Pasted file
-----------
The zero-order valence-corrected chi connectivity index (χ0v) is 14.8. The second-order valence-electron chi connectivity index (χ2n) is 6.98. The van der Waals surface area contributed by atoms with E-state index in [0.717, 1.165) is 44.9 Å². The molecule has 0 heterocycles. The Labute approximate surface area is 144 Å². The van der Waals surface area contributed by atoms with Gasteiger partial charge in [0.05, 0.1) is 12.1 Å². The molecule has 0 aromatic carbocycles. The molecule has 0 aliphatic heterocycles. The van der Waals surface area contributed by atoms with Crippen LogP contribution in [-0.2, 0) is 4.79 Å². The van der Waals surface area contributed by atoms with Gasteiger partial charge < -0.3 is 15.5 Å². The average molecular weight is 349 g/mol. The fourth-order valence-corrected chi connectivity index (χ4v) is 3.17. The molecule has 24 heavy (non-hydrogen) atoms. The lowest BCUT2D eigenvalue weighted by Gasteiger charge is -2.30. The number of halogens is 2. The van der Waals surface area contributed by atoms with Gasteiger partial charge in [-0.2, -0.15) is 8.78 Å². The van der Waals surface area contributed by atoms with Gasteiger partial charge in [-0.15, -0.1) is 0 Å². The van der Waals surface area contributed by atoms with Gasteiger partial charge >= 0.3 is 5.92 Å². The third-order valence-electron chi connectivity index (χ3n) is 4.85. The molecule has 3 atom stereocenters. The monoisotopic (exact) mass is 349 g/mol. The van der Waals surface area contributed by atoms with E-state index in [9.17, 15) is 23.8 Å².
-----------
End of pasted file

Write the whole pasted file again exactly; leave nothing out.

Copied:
The zero-order valence-corrected chi connectivity index (χ0v) is 14.8. The second-order valence-electron chi connectivity index (χ2n) is 6.98. The van der Waals surface area contributed by atoms with E-state index in [0.717, 1.165) is 44.9 Å². The molecule has 0 heterocycles. The Labute approximate surface area is 144 Å². The van der Waals surface area contributed by atoms with Gasteiger partial charge in [0.05, 0.1) is 12.1 Å². The molecule has 0 aromatic carbocycles. The molecule has 0 aliphatic heterocycles. The van der Waals surface area contributed by atoms with Crippen LogP contribution in [-0.2, 0) is 4.79 Å². The van der Waals surface area contributed by atoms with Gasteiger partial charge < -0.3 is 15.5 Å². The average molecular weight is 349 g/mol. The fourth-order valence-corrected chi connectivity index (χ4v) is 3.17. The molecule has 24 heavy (non-hydrogen) atoms. The lowest BCUT2D eigenvalue weighted by Gasteiger charge is -2.30. The number of halogens is 2. The van der Waals surface area contributed by atoms with Gasteiger partial charge in [-0.2, -0.15) is 8.78 Å². The van der Waals surface area contributed by atoms with Gasteiger partial charge in [-0.15, -0.1) is 0 Å². The van der Waals surface area contributed by atoms with Gasteiger partial charge >= 0.3 is 5.92 Å². The third-order valence-electron chi connectivity index (χ3n) is 4.85. The molecule has 3 atom stereocenters. The monoisotopic (exact) mass is 349 g/mol. The van der Waals surface area contributed by atoms with E-state index in [9.17, 15) is 23.8 Å².